Himalayan Glaciers In Danger Of Melting
A billion people rely on Himalayan glaciers for water, but some experts say that they are melting swiftly, which might eventually cause droughts to plague parts of Asia.
Glaciers in the Himalayas, close to areas like Pakistan, India, China, Nepal and Bhutan, provide water for Asia’s nine biggest rivers, necessities for the 1.3 billion people who live around them.
Temperatures in the area have risen between 0.27 and 1.08 degrees every decade for the last 30 years, significantly speeding up the melting rate of the ice. As the gigantic climate change summit kicks off today in Copenhagen, campaigners caution that several glaciers may disintegrate completely in a few decades.
“Scientists predict that most glaciers will be gone in 40 years as a result of climate change,” said Prashant Singh, head of environmental group WWF’s Climate for Life campaign, to AFP. “The deal reached at Copenhagen will have huge ramifications for the lives of hundreds of millions of people living in the Himalayan drainage systems who are already highly vulnerable due to widespread poverty.”
The Intergovernmental Panel on Climate Change (IPCC), a UN group seen as the world’s leading authority on climate change, has cautioned that Himalayan glaciers could “disappear altogether by 2035.”
The effects of global warming are already being felt in the area. In Nepal and Bhutan, the melting glaciers have created lakes that may burst, flooding and harming villages downstream of them.
Nepalese mountaineer and environmental crusader Dawa Steven Sherpa began working to bring attention to the climate change when part of the Khumbu icefall above a Mt. Everest base camp buckled in 2007.
“Every time I go to the mountains the older Sherpas tell me this is the warmest year yet,” Sherpa, said to the AFP. “Initially it struck me how much more dangerous mountaineering would become. But then I realized it was much bigger than that. Entire villages could be wiped out if one of the glacial lakes burst.”
Despite a large amount of research on how global warming is affecting areas around the world, environmental work covering the Himalayan glaciers remains meager at best.
Even experts do not see eye to eye on the subject, with some insisting that several glaciers are actually growing. India’s Environment Minister Jairam Ramesh recently refuted the notion that climate change was resulting in the melting of the Himalayan glaciers, instead referring to research by geologist Vijay Kumar Raina.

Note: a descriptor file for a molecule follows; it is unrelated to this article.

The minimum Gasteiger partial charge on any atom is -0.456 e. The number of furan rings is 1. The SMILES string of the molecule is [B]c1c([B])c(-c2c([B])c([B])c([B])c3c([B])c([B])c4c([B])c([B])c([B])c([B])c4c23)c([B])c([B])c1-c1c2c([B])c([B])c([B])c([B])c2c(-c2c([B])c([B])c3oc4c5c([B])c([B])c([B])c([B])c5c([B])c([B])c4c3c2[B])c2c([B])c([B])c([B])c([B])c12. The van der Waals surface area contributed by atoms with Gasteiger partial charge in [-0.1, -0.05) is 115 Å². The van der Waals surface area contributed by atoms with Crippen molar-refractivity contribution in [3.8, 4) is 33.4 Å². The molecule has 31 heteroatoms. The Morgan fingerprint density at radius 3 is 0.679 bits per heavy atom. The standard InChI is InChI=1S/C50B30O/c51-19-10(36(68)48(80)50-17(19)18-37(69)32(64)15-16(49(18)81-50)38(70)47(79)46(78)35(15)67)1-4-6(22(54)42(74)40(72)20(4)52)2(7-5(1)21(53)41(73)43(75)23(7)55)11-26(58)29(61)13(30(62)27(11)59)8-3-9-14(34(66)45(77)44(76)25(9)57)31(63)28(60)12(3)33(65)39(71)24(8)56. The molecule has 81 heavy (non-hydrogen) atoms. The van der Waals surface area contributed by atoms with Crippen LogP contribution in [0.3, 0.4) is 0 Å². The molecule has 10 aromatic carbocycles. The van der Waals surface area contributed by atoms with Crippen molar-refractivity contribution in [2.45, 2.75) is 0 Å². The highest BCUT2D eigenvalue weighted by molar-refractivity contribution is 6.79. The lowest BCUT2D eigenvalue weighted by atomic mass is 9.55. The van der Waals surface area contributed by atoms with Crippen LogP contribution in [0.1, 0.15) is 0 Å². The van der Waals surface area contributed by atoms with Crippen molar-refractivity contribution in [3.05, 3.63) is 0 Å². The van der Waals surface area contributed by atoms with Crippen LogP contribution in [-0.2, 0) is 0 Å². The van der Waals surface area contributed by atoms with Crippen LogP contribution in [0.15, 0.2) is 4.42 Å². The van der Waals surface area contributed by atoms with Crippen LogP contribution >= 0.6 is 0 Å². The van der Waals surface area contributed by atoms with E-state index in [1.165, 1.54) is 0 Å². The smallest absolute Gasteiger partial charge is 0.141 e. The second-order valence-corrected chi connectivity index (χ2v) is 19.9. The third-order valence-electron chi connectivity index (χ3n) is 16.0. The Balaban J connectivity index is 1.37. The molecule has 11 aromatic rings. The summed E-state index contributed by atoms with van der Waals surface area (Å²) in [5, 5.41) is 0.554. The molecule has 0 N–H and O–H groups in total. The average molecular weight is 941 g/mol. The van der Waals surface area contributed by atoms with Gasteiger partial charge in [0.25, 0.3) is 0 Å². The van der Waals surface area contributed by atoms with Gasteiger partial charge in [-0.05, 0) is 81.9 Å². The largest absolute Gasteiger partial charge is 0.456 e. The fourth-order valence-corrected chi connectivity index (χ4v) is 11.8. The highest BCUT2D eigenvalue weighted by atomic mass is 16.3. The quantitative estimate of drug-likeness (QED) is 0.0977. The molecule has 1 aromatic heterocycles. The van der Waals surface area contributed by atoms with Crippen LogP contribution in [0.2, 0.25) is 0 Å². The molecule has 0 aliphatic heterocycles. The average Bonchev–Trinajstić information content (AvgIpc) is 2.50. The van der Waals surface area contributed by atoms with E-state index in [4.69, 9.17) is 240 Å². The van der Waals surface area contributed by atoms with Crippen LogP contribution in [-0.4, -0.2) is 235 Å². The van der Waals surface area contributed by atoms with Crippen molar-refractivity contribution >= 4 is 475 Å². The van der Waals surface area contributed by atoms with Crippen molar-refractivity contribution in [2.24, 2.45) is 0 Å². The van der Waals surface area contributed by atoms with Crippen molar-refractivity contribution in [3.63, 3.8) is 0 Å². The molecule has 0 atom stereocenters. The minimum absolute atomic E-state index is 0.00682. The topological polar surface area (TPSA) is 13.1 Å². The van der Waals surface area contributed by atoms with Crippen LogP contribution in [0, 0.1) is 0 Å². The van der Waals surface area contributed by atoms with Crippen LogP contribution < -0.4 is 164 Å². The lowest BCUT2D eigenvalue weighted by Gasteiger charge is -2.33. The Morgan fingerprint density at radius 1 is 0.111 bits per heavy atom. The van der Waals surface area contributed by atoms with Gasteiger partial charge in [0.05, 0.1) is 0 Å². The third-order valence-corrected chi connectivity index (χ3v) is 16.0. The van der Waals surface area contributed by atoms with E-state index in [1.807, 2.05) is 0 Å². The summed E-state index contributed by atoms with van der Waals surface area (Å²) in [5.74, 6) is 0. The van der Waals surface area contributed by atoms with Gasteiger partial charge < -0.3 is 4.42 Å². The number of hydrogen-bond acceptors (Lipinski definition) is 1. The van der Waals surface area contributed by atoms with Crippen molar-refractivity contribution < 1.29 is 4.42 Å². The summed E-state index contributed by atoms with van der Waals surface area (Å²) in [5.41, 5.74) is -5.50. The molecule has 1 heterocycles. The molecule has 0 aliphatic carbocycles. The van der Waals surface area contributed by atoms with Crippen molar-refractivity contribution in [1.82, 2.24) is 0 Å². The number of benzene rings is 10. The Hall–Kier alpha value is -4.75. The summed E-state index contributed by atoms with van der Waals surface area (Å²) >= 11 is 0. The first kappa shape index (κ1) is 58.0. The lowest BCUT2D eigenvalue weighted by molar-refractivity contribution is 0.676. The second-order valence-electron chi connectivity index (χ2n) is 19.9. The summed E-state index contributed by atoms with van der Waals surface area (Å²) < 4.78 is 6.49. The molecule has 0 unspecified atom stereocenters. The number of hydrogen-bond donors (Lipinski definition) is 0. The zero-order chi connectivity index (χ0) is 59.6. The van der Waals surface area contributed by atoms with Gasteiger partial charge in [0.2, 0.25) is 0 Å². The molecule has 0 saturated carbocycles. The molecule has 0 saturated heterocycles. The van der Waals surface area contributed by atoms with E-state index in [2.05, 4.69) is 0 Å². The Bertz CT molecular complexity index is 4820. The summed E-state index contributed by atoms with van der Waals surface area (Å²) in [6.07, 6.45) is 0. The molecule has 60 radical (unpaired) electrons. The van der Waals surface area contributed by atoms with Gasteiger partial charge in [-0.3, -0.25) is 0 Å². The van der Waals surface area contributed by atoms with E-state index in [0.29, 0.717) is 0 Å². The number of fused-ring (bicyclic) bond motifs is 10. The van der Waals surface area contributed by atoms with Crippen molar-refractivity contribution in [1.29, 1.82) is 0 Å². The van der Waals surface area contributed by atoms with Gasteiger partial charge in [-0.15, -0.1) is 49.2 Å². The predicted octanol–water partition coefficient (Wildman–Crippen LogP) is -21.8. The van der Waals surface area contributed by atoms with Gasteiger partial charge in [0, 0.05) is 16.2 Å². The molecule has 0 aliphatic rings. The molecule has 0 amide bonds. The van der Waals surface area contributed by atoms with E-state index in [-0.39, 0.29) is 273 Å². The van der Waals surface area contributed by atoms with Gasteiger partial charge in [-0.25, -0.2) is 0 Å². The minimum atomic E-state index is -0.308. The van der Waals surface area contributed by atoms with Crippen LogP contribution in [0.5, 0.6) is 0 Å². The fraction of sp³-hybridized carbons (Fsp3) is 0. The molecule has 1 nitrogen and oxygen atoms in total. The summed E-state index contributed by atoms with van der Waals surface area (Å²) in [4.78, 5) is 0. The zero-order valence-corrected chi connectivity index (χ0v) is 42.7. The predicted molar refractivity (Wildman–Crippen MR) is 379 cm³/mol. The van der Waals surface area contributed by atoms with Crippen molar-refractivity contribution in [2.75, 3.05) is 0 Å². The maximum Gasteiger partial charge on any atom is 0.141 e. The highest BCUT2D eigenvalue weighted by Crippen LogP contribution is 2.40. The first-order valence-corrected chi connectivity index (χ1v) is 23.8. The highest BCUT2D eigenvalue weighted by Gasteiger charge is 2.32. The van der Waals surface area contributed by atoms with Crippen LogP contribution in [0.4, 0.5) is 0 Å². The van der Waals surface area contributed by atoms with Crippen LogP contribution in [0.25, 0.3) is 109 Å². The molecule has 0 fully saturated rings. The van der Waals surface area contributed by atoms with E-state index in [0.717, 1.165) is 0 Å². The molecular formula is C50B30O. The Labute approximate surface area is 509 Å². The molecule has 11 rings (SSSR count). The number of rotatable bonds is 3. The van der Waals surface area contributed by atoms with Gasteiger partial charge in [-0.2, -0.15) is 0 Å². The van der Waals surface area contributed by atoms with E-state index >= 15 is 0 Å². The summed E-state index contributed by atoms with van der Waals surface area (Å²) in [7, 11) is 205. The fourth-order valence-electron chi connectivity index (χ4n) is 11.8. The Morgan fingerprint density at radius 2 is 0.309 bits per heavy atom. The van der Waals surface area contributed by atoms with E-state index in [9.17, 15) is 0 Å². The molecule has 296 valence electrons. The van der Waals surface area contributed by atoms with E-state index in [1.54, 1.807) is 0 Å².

Regardless of the varying opinions, Nepal-based International Centre for Integrated Mountain Development (ICIMOD) feels that there is an “urgent need” for more study on the impact of climate change in the area.
“There are so many uncertainties surrounding where, how and to what extent the Himalayan region will be affected by climate change,” ICIMOD climate change expert Arun Shrestha said. “But most experts accept that temperatures are changing, and this is happening more rapidly at altitude.”
ICIMOD has cautioned that the current statistics in glacial melt suggest several major rivers will be “substantially reduced” in the coming years.
“The situation may appear to be normal in the region for several decades to come, and even with increased amounts of water available to satisfy dry season demands,” ICIMOD wrote. “However, when the shortage arrives, it may happen abruptly, with water systems going from plenty to scarce in perhaps a few decades or less.”
Shrestha added that “when the glaciers get hotter, you get more water, but there comes a point when the water will run out. It’s like a bank balance, if you’re not putting money in, you can’t take it out.”
Image Caption: This image shows the termini of the glaciers in the Bhutan-Himalaya. Glacial lakes have been rapidly forming on the surface of the debris-covered glaciers in this region during the last few decades. USGS researchers have found a strong correlation between increasing temperatures and glacial retreat in this region. Credit: NASA
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